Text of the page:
But every week I have long conversations and/or email correspondence with half a dozen to a dozen different professionals that already work in this field. Sometimes we are talking or writing about students, setting up internships or projects, for instance. But more often than not I'm helping solve real world problems that these professionals encounter, in energy analysis, anemometry, finance, or legislation. They call me up or email me for answers, to stay in touch, to learn how to do new things, or I call them for the same reasons.

So I know what these well paid professionals do for a living, how they or the businesses they work for make money, what the skill sets are that they seek in order to make more money, and how to train students up to the proper standard in those skill sets.

That is my job, isn't it?

Thank heavens I don't have to think like a high schooler, though!

What I have to do instead is put the information needed in the workplace into forms and levels that high school and college-entry age folks can understand.

So, based on that information, what advice do I have for the student seeking a degree program and remunerative employment in renewable energy, energy efficiency, and climate mitigation?

First, up, lay down the iPod, get off Twitter or Facebook, remove all distractions, and settle down for at least a minute.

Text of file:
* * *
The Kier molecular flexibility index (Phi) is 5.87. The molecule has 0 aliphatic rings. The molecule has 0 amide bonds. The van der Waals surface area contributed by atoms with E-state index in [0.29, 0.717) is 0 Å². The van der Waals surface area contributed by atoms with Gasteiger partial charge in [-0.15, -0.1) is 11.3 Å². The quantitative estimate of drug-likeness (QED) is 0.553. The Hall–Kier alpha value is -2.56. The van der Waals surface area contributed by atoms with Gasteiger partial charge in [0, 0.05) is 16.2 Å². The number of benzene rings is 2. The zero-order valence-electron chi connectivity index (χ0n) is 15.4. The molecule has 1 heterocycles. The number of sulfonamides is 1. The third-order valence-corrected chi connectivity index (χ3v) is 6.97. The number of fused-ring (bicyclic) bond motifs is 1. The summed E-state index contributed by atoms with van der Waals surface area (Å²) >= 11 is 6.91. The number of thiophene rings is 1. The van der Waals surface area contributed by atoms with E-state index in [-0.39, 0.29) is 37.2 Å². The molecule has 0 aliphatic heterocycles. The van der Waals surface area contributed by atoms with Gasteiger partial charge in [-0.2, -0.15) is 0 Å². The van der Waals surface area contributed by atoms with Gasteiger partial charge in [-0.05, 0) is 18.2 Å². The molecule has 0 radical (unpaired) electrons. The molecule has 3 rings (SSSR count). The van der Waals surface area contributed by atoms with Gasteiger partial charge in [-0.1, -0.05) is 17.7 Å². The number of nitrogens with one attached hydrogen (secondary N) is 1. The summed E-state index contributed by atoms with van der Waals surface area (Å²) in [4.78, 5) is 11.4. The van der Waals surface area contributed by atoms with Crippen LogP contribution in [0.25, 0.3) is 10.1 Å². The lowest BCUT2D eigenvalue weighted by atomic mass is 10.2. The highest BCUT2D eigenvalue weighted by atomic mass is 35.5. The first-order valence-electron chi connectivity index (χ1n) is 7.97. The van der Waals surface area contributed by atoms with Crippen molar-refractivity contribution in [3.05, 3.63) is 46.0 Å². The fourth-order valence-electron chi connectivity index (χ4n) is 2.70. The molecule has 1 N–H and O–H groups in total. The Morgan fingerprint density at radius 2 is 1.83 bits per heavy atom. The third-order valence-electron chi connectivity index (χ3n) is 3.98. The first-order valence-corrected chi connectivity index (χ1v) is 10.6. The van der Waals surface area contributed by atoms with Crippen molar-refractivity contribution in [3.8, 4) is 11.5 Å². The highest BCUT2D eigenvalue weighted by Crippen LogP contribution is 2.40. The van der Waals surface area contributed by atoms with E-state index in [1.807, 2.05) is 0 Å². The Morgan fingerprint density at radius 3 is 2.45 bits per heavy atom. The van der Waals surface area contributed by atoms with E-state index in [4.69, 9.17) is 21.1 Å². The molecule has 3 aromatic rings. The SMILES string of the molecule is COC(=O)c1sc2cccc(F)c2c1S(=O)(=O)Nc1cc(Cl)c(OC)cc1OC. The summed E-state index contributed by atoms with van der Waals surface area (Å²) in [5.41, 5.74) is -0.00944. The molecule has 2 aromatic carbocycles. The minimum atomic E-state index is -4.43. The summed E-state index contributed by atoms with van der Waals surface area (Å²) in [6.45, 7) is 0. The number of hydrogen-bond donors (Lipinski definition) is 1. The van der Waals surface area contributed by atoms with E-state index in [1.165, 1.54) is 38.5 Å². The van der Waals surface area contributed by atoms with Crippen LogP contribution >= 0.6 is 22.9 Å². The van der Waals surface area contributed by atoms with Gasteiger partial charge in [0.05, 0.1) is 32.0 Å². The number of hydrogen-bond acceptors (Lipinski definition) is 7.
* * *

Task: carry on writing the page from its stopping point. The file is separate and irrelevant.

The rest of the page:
You're going to need to learn to concentrate.

The modern world is full of distractions for all people, young and old, and the way that the field of energy and climate is evolving is no different. There is all kinds of spin and greenwash. But the great majority of successful professionals I encounter are not this kind of person. They are analysts and engineers, number crunchers and applied scientists who have a natural tendency to want to solve practical problems in making green energy or saving dirty, brown energy and in accounting for the emissions that are reduced when either of the above happen.

This is good, because this is where the money is, that pays their salaries. Energy is valuable, and green energy more valuable than brown, so if you know how to make green energy or save brown energy, then you know how to make or save money. You have to be able to account for making or saving that money if you want to get paid -- you must prove to your employer or the government that you are making or saving this money. But the potential supply of money to pay your salary is quite large. There's an awful lot of wasted energy in this world.